Skip to main content

PRLS Dept | PRLS Facebook @PRLS.BC | Brooklyn Library

PRLS 3340: Critical Research Methods in Puerto Rican & LatinX Studies: Home

Prof. Ortíz-Minaya

Professor

Reynaldo Ortíz-Minaya

Instructor: Reynaldo Ortíz-Minaya, Ph.D.
Email: r.ortiz-minaya@brooklyn.cuny.edu
Class Meets: Tues & Thurs 11am-12.15pm

General Note

If at any time during the course, you feel overwhelmed or you feel like you do not understand what we are doing in class, please come and see me as soon as possible. If you are unhappy with your grades, I would be happy to talk with you about what you need to do to improve your grade. However, my office hours are not a time for you to try to negotiate grades that have already been assigned. This is unfair to other students. If an illness prevents you from attending class, I encourage you to obtain notes from another student in the class. I also encourage you to contact me as soon as you can to learn of any updates in the course.

Syllabus

Required Readings

Recommended Reading

  • Domhoff, William G. 2010. Who Rules America? The Triumph of the Corporate Rich. New York, NY: Mc Graw Hill.

Course Information

Course Bulletin Description:

"Examine critical research issues in Puerto Rican and Latinx studies. Introduce students to a variety of ways of thinking about “knowledge" and to specific ways of knowing and making arguments in Puerto Rican and Latinx studies using key humanistic, social science, and "interdisciplinary methodologies."

Course Description

How do we study U.S. Latino and Caribbean populations and cultures? Some read literature, watch a film, read a history book… and others conduct interviews, do field work to identify and describe social and cultural practices, or collect oral histories and traditions. Are you interested in learning how to use different sources and methods to learn more about ethnic communities in the United States? What is the contribution of ethnic studies to our knowledge about migrant and underrepresented populations and their cultural manifestations? This class is a basic introduction to cultural and social science research methods with a focus on Caribbean and Latino Studies. Course includes library workshops, and class visits by professors and students who will discuss how they use different methods in their research and teaching.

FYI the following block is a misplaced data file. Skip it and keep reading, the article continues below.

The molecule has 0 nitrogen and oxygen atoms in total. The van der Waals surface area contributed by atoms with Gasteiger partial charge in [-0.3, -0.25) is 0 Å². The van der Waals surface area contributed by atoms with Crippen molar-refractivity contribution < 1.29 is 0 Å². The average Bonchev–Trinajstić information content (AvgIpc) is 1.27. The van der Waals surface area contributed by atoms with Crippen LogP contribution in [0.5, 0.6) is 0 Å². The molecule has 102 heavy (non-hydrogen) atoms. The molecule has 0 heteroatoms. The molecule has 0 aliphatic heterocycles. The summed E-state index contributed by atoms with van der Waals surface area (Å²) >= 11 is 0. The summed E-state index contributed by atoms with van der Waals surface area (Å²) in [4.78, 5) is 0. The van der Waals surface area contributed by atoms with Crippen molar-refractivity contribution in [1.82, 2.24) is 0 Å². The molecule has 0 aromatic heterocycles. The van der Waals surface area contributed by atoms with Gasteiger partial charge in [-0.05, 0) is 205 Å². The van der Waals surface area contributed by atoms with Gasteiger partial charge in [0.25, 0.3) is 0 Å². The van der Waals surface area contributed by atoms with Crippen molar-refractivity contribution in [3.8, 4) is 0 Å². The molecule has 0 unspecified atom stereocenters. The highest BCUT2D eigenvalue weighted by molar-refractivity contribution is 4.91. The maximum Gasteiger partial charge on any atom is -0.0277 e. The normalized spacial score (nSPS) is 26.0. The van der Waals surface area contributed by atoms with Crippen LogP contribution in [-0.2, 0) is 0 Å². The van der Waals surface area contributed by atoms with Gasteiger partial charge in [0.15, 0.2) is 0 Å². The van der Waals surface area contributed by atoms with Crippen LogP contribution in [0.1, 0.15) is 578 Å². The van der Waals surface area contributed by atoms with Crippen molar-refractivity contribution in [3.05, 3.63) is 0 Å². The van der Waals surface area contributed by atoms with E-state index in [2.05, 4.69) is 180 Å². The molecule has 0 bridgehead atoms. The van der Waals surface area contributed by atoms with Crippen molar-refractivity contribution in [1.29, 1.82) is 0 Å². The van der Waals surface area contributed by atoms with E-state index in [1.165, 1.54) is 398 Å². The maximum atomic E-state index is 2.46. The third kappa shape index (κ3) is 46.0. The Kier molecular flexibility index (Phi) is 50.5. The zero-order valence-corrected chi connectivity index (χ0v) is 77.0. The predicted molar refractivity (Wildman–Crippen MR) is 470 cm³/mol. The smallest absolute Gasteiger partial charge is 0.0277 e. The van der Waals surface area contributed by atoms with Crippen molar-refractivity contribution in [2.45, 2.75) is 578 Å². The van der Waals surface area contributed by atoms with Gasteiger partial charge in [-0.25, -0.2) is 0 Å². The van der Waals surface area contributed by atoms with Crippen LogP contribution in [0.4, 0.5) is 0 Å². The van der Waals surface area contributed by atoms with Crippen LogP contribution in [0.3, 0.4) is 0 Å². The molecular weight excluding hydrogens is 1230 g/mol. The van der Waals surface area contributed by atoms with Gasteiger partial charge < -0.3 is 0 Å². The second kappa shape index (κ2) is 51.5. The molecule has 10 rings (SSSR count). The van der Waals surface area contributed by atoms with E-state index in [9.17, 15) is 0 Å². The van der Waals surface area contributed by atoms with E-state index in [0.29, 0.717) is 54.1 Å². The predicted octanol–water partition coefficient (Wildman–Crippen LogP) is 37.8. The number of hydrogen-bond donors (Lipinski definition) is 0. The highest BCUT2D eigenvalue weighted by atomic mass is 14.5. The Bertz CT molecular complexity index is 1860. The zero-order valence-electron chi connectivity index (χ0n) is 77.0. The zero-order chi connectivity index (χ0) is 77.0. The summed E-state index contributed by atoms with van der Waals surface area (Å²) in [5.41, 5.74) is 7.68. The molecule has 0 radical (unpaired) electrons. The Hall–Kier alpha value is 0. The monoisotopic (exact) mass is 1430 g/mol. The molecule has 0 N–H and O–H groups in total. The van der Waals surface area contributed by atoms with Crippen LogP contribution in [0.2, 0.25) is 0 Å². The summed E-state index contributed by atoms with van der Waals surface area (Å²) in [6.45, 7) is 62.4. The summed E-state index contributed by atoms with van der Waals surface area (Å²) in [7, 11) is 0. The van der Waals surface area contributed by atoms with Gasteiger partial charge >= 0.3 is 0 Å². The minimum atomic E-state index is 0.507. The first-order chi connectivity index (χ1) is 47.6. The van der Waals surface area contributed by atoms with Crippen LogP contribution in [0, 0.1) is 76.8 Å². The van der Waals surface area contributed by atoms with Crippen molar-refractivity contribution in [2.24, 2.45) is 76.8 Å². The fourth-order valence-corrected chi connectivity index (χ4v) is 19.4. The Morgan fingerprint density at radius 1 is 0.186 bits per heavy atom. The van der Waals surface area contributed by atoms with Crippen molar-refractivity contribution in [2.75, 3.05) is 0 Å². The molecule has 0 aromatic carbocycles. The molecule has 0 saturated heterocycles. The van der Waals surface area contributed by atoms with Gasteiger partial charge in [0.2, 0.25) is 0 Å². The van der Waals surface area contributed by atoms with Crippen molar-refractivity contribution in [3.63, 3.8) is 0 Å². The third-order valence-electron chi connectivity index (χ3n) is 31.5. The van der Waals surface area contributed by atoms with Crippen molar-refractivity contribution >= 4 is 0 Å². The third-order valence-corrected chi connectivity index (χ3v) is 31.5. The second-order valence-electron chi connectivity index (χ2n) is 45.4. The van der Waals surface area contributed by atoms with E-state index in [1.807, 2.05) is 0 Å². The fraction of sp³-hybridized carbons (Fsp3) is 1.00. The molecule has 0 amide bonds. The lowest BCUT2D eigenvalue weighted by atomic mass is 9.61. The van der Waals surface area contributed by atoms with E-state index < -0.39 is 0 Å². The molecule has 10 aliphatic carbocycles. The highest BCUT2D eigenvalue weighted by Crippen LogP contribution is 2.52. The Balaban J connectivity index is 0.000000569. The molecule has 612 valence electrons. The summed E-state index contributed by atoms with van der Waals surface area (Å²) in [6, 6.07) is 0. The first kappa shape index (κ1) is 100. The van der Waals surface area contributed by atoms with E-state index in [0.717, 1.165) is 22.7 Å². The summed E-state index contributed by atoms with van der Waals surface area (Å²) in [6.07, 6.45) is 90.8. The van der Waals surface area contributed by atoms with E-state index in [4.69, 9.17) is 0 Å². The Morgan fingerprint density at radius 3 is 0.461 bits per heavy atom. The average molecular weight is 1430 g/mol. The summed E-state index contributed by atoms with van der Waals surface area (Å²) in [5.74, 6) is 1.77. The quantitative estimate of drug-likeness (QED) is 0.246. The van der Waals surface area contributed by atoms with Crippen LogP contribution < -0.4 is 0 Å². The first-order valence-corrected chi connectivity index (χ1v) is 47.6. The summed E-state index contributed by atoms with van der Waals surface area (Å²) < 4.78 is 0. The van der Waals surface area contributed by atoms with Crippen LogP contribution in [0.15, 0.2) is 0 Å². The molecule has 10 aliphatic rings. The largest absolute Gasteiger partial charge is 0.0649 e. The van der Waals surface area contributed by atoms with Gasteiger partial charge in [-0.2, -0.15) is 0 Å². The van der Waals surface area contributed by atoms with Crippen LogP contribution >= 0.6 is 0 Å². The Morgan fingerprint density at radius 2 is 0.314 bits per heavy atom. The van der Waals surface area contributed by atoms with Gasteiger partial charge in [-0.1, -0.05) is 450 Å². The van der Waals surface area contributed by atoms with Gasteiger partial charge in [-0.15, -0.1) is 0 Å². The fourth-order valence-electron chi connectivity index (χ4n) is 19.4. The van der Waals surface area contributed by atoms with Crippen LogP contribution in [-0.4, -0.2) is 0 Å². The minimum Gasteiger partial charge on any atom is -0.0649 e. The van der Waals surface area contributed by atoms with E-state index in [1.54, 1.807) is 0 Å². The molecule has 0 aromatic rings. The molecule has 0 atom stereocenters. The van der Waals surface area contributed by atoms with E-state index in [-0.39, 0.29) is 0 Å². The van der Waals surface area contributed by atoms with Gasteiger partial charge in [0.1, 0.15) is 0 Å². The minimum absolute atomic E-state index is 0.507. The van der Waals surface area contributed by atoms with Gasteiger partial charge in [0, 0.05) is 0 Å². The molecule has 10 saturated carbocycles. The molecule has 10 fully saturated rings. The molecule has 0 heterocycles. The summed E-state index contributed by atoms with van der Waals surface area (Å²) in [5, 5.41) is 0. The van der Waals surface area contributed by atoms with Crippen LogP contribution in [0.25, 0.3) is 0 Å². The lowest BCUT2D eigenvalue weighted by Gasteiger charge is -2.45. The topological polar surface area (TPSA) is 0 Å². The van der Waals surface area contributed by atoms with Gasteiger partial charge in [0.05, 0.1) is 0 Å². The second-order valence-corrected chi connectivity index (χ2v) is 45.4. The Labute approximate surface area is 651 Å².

Furthermore, the course will introduce you to the research process, including how researchers select topics, formulate research questions, design research, and analyze and interpret data. It will explore differences in how these issues present themselves and are addressed in designs that are quantitative, qualitative or both.

Objectives of this course:

  • Upon completion of the course, you will be able to identify a research question and produce a research proposal with a hypothesis.
  • Identify and evaluate the appropriate methods and methodology for your research question.
  • Complete a literature review addressing your chosen theme.
  • Question and conduct preliminary primary research.
  • Write a research paper presenting a research question and considering at least 3 different approaches to your research.

Learning Objectives:

  • LEARNING OBJECTIVES 1: Familiarize yourself with the main questions scholars consider when designing social research.
  • LEARNING OBJECTIVES 2: Familiarize yourself with both qualitative and quantitative research processes.
  • LEARNING OBJECTIVES 3: Familiarize yourself with a range of research design options for social research.